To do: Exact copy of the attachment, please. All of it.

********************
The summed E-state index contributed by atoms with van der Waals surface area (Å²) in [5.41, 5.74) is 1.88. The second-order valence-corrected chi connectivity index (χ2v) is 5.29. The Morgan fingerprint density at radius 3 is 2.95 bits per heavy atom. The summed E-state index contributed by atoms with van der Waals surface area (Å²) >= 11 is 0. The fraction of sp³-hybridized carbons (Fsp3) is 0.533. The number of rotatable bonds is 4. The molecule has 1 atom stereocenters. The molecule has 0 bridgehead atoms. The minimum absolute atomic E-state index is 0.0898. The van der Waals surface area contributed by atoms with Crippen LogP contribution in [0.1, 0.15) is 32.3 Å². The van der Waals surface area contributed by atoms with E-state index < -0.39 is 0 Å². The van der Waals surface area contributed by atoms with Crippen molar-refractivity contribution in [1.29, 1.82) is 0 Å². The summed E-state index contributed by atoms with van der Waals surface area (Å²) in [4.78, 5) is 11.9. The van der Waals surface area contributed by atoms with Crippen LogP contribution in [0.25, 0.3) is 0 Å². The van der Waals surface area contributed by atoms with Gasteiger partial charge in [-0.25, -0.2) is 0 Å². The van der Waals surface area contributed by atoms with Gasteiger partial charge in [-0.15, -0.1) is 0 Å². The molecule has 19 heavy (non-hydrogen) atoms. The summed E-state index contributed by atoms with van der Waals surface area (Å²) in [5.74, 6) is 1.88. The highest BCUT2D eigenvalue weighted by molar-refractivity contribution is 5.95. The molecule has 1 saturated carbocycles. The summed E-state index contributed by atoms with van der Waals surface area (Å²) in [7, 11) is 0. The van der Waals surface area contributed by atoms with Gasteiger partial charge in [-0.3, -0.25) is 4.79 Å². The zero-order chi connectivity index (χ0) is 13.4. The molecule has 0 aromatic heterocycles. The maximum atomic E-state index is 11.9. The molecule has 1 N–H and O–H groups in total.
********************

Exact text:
The summed E-state index contributed by atoms with van der Waals surface area (Å²) in [5.41, 5.74) is 1.88. The second-order valence-corrected chi connectivity index (χ2v) is 5.29. The Morgan fingerprint density at radius 3 is 2.95 bits per heavy atom. The summed E-state index contributed by atoms with van der Waals surface area (Å²) >= 11 is 0. The fraction of sp³-hybridized carbons (Fsp3) is 0.533. The number of rotatable bonds is 4. The molecule has 1 atom stereocenters. The molecule has 0 bridgehead atoms. The minimum absolute atomic E-state index is 0.0898. The van der Waals surface area contributed by atoms with Crippen LogP contribution in [0.1, 0.15) is 32.3 Å². The van der Waals surface area contributed by atoms with E-state index < -0.39 is 0 Å². The van der Waals surface area contributed by atoms with Crippen molar-refractivity contribution in [1.29, 1.82) is 0 Å². The summed E-state index contributed by atoms with van der Waals surface area (Å²) in [4.78, 5) is 11.9. The van der Waals surface area contributed by atoms with Crippen LogP contribution in [0.25, 0.3) is 0 Å². The van der Waals surface area contributed by atoms with Gasteiger partial charge in [-0.25, -0.2) is 0 Å². The van der Waals surface area contributed by atoms with Gasteiger partial charge in [-0.15, -0.1) is 0 Å². The molecule has 19 heavy (non-hydrogen) atoms. The summed E-state index contributed by atoms with van der Waals surface area (Å²) in [5.74, 6) is 1.88. The highest BCUT2D eigenvalue weighted by molar-refractivity contribution is 5.95. The molecule has 1 saturated carbocycles. The summed E-state index contributed by atoms with van der Waals surface area (Å²) in [7, 11) is 0. The van der Waals surface area contributed by atoms with Gasteiger partial charge in [-0.3, -0.25) is 4.79 Å². The zero-order chi connectivity index (χ0) is 13.4. The molecule has 0 aromatic heterocycles. The maximum atomic E-state index is 11.9. The molecule has 1 N–H and O–H groups in total.